I am still feeling the effects of chemo (although I am 9 months post-treatment) and the Tamoxifen keeps me in a relatively fatigued-induced trance. I have just gone back to work in the past couple of months and at the end of the day, the thought of making a time consuming healthy meal followed by a walk to even the corner is overwhelming. I have to admit, sometimes, Pizza Pops and couch-laying become my reality at the end of the day. I try not to make it a habit, but it does happen.

Along with the fatigue, the eating poorly, and the lack of exercise comes a lot of guilt. I feel guilty for the amount of weight I have put on since my diagnosis (due to the steroids, the lack of energy, the 'I-don't-care-what-I-eat-as-long-as-I-can-keep-it-down' mentality, etc.), I feel guilty for not making the healthiest of food choices, I feel guilty for driving a mile for milk instead of walking it. But, I have found that feeling guilty makes things worse. As soon as Guilt joins the party, he becomes that guest who overstays his welcome and he encourages more poor choices and then I develop the 'what difference does it make' point of view and one bad decision turns into another.

So, I have tried a new approach. If I don't have the energy to walk to the store, I don't, but when I do have the energy, I try to get off the bus one stop early so I walk a little bit farther. And when I do have the energy, I take the stairs instead of the elevator. When I drive to the grocery store, I park far from the door; an extra 30 steps is not going to kill me. I'm trying to achieve tangible goals that may only make a small difference now but they are goals that I know I can stick to. I am trying to work my way up to longer walks and at some point in the next few months, I want to incorporate going to the gym. I've decided to start out going to the gym two or three days a week at maybe a half an hour each day - that way I'm not setting myself up for failure. If I try to go for an hour and a half every day during the week, I know I will give up after only going for two days.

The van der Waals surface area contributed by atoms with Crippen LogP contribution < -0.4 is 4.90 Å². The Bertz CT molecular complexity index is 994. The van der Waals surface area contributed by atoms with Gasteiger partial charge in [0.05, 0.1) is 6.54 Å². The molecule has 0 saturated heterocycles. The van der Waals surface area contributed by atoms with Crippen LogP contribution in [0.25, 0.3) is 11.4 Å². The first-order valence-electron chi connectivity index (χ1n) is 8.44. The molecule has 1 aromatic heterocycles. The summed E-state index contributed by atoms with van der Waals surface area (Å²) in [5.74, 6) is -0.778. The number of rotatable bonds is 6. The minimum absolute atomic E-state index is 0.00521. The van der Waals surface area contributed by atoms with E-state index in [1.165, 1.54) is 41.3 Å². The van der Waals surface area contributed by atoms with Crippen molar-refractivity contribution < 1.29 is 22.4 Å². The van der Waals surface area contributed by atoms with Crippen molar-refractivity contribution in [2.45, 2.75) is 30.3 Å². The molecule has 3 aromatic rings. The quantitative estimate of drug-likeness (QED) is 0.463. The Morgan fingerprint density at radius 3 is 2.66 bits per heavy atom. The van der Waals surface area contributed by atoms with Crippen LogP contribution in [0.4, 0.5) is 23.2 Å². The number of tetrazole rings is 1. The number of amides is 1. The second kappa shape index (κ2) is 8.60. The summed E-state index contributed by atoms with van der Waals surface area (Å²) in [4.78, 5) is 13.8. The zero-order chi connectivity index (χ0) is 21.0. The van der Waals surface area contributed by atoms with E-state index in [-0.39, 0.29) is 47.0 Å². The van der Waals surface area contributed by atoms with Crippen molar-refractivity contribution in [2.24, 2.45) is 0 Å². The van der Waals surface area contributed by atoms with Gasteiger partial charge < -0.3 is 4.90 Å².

As for eating, it's coming along too. Did you know that you are supposed to have 8-10 servings of vegetables a day? EIGHT to TEN!! Now, that isn't realistic for me but again, I have to admit, there are some days when I don't eat any vegetables. That's not realistic either. How is our body supposed to function without the proper nutrients? Sometimes, when I am trying to plan dinner, I mentally go over what I've eaten already during the day. On days when I realize that I haven't had any vegetables, sometimes I cook up a huge bowl of broccoli and cauliflower. Quite honestly, I find it quite delicious after not having veggies all day. My body has started to crave vegetables now that I'm making them a priority. How cool is that?

It's not easy and it's not a quick process - not putting certain expectations on myself may be the most challenging part of this whole process but because I feel like so many other people already have so many expectations of me, I don't need to add the pressure of having my own. I'm trying to make lifestyle changes instead of short-term weight loss effective changes that will result in binge eating in a couple of months once I inevitably fall off the wagon. I'm trying to look at it from a perspective of eating to live rather than living to eat!